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Christopher Keating

Chris Keating is the pastor of Woodlawn Chapel Presbyterian Church in suburban St. Louis, Missouri. He is a graduate of Princeton Theological Seminary and St. Paul School of Theology in Kansas City. Chris is a regular contributor to the Belief St. Louis blog for the St. Louis Post-Dispatch, and his articles have also appeared in the Church of the Brethren's monthly magazine, Messenger.
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The Immediate Word

Dean Feldmeyer
In this week’s lectionary epistle passage, Paul invokes the example of Jesus as model of behavior for the Philippian congregation.


C. David Mckirachan
"Wild Oats" by C. David McKirachan

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Wild Oats
by C. David McKirachan
Psalm 25:1-9

I don’t know about you but my youth was full of sin. Not the ones that make up the terrible ten, but the terrible two, the ones on which hang all the law and the prophets.


Wesley T. Runk
Jesus entered the temple courts, and, while he was teaching, the chief priests and the elders of the people came to him. “By what authority are you doing these things?” they asked. “And who gave you this authority?”

Emphasis Preaching Journal

Sandra Herrmann
How many times are we told that “God has a plan”? A plan for your life. A plan for this earth. A plan for our nation. The trick, of course, is to align ourselves with God’s plan. We need to know God’s will. And as soon as we know what God’s will is, we have to follow it.
Bob Ove
Mark Ellingsen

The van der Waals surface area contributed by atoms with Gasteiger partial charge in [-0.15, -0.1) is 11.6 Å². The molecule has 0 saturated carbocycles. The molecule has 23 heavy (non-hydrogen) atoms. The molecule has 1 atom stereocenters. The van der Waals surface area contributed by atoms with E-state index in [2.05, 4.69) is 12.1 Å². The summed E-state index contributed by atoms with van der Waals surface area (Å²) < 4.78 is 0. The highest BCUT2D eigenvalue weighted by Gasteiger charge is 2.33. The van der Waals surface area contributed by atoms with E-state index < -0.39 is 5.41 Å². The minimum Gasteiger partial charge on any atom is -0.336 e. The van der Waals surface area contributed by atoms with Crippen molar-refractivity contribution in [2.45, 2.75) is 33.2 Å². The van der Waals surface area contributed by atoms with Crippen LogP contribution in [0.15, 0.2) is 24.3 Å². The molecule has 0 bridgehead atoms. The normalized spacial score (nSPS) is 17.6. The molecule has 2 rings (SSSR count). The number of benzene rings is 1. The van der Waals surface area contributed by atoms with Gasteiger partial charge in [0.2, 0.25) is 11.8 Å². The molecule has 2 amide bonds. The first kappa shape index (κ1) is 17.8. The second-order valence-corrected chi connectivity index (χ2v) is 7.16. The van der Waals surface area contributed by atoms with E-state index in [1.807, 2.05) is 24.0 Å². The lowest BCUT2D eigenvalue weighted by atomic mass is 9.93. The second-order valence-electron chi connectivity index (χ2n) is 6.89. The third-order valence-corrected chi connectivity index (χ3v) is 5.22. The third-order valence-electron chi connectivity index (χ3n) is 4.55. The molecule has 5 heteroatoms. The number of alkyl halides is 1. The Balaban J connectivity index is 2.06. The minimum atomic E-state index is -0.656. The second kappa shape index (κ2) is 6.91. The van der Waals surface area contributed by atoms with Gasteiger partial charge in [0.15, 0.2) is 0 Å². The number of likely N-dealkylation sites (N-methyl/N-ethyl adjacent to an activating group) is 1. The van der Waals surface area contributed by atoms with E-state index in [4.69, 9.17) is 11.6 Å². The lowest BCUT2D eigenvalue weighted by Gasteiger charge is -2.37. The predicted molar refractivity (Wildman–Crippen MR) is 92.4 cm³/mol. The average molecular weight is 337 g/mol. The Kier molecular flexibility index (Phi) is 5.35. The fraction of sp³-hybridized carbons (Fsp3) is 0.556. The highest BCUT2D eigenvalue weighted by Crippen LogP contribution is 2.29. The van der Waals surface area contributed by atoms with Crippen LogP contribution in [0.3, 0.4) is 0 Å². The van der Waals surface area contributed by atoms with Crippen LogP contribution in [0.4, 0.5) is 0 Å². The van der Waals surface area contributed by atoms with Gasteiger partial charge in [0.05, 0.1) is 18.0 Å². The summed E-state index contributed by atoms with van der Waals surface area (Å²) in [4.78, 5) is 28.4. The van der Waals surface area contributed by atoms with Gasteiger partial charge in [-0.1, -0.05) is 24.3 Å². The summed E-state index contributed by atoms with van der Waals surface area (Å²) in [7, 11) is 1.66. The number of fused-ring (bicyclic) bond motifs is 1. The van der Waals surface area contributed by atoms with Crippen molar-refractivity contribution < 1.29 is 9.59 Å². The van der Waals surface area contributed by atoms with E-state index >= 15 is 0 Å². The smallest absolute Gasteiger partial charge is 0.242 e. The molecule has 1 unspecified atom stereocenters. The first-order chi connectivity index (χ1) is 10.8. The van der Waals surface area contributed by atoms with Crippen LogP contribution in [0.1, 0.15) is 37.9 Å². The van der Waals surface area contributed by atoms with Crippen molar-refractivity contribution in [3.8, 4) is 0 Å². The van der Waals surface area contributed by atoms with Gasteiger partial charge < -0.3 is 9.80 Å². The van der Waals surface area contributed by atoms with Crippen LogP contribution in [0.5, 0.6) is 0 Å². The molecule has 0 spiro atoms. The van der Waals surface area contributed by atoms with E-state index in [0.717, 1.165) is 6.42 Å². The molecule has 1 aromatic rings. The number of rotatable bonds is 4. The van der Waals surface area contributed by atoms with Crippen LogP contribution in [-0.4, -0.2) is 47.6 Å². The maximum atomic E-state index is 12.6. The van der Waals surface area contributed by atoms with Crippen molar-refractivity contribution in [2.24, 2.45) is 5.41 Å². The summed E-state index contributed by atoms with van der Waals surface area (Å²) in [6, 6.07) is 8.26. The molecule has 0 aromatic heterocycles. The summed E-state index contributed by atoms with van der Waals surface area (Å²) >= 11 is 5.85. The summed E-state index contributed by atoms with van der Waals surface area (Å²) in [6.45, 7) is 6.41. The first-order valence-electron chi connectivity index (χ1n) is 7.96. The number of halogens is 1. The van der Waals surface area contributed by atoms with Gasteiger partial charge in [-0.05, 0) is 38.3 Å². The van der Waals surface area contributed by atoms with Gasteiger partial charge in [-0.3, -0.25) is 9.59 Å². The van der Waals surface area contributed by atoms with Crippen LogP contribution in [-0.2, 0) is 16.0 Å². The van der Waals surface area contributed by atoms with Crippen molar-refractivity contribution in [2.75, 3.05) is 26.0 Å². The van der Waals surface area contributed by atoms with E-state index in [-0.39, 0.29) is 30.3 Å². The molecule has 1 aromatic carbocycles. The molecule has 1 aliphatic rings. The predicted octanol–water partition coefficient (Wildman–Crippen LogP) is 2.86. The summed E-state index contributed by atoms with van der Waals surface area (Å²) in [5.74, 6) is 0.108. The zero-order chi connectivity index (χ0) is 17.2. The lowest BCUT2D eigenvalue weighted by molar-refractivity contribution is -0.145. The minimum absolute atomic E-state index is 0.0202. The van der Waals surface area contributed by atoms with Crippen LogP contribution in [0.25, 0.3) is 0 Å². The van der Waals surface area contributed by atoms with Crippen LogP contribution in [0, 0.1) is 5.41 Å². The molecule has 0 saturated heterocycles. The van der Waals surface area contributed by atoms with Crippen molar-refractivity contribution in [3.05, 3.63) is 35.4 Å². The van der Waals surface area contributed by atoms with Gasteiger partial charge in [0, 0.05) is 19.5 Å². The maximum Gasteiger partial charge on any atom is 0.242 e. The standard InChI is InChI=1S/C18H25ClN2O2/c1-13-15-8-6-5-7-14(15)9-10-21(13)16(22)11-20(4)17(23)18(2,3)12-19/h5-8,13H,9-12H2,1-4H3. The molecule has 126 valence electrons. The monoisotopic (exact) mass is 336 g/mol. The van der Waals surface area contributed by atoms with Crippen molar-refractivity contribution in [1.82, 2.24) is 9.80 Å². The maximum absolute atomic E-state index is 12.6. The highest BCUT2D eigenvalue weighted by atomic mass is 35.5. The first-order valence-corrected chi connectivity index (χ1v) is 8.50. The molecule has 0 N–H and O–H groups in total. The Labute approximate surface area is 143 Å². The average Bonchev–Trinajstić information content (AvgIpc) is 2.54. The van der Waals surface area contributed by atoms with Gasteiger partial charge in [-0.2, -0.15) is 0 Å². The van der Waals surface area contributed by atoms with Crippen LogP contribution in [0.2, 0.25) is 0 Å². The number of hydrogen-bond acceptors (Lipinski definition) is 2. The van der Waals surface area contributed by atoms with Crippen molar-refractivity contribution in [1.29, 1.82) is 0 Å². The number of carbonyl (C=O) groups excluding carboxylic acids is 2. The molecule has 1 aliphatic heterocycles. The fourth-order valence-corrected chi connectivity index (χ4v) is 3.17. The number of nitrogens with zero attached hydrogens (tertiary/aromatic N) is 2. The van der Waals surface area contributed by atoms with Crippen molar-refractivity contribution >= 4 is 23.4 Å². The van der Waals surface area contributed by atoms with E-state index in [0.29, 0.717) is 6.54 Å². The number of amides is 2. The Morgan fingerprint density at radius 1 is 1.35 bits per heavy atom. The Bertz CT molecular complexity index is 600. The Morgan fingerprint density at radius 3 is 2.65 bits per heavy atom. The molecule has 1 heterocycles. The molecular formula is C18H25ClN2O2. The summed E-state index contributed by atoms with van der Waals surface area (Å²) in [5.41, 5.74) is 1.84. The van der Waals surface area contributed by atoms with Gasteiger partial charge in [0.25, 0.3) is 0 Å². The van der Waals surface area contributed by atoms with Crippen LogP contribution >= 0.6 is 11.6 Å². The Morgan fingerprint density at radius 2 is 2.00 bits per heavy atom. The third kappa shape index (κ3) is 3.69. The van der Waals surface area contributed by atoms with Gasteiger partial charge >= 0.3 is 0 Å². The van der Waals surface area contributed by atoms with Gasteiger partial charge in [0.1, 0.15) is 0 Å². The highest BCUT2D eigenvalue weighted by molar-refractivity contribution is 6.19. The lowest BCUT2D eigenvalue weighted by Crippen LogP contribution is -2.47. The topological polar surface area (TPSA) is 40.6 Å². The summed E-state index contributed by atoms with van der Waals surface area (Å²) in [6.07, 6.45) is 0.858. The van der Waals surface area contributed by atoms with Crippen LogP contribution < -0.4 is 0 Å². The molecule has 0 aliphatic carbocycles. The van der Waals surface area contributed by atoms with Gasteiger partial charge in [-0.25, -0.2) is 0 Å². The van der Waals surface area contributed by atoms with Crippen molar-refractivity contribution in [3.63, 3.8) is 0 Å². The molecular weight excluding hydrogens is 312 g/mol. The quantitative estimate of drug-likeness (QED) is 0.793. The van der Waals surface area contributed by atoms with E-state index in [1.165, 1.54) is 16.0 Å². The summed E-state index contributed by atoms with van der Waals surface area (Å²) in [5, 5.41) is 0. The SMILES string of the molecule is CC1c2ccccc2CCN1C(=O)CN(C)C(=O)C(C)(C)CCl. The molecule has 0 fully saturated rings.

Ron Love
Bonnie Bates
Frank Ramirez
Bill Thomas
Exodus 17:1-7
When I encounter a chronic complainer -- and we all know at least one (or maybe sometimes are one) -- I think about the Israelites and their willingness to go back into slavery rather than move forward toward where God wants to set them free. Granted we all need water and I know they’re thirsty, but there are better things than wishing for slavery.

The Village Shepherd

Janice B. Scott
We've had a variety of filter jugs over the years. They are all based on the same principle, a chemical centre which removes any impurities from the tap water passing through it. Some have been electrical, removing any effort whatsoever, and some have been manual, requiring just a little more effort to fill the jug. They have all produced delicious water which makes very good tea.


Richard L. Sheffield
So, what do you think?

When Jesus told the parable about the father with two sons to its original audience, they were already squirming after his earlier question to them about John the Baptist. He didn't say to them, "Here's an easy answer." He said, "Here's a hard question!" A hard question in the form of a simple story -- a parable. "What do you think?"

So, what do you think? I don't mean them. I mean you.

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